C values are 2component vectors.rob wrote:Can you expand a bit on how this translates to (x,y) values? Thanks.
Scan Tailor experimental doesn't output 96 DPI images. It's just what your software shows when DPI information is missing. Usually what you get is input DPI times the resolution enhancement factor.
 rob
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Re: Progress on dewarping functionality
Oh, I see. So as t goes from 0 to N1, in theory the line will go from x=left margin to x=right margin. Got it.
The Singularity is Near. ~ http://halfbakedmaker.org ~ Follow me as I build the world's first allmechanical steampowered computer.
 rob
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Re: Progress on dewarping functionality
Hmm, so it seems that you have a set of data points to fit (x,y), and a parameterized curve x(t), y(t). Rather than use nonlinear regression, let's treat this as a minimization. Given your N knots, define function f to be the sum of the distances of your data points to the spline curve. Obviously the closer the curve is to the data points, the lower f is. By minimizing f with respect to the knot coordinates, we end up with a spline curve that is closest to the data points  or at least, you will find a local minimum of f.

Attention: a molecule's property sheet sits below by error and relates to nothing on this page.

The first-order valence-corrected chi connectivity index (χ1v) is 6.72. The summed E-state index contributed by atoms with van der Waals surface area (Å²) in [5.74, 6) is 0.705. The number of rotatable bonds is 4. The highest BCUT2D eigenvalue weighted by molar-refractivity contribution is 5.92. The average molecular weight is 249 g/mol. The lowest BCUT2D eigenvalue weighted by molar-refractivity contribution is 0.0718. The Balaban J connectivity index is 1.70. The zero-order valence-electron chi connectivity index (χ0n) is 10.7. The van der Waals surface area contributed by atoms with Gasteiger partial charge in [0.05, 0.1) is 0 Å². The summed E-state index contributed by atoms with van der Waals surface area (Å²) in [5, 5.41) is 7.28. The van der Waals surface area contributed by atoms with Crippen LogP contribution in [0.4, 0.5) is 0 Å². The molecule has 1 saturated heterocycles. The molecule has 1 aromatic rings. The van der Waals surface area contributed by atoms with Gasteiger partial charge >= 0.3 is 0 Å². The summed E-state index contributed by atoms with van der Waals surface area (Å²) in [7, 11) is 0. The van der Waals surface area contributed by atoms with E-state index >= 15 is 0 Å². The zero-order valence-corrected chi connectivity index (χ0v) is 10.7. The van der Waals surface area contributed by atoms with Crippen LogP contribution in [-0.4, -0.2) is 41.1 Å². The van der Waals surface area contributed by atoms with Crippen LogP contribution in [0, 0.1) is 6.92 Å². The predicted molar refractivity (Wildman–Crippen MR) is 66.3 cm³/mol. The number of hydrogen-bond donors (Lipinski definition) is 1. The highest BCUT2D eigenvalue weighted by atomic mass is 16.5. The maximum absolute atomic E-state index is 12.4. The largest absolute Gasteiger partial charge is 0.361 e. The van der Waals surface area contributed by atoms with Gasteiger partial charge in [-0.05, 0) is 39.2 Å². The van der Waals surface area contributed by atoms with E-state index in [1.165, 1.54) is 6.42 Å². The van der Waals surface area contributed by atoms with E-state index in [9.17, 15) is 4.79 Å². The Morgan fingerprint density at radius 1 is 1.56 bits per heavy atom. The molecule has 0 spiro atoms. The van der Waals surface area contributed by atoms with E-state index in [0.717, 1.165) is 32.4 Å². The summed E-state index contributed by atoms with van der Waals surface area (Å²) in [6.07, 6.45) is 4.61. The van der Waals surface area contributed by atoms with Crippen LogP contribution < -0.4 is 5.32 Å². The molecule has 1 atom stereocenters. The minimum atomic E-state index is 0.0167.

For minimization, first we define f. The GNU GSL library defines f as follows:
Here, the vector x will consist of the N knots, and params is null  these are actually fixed parameters to the equation to be minimized. We have no fixed parameters.
We first extract the knot values from vector as follows:
Next, we have to decide on a distance measure. Probably the simplest is to use the vertical distance between each data point to the curve. However, we cannot iterate over the data points because then we would need to solve a quintic equation to determine the location of the curve. Rather than do that, we'll do something equivalent, which is iterate t from 0 to N with a given step size (you can put that step size in the params array if you want). Then, you can either sum up the distance from each such point on the curve to every data point, or you can find the data point that is closest and use that distance. They are equally computeintensive.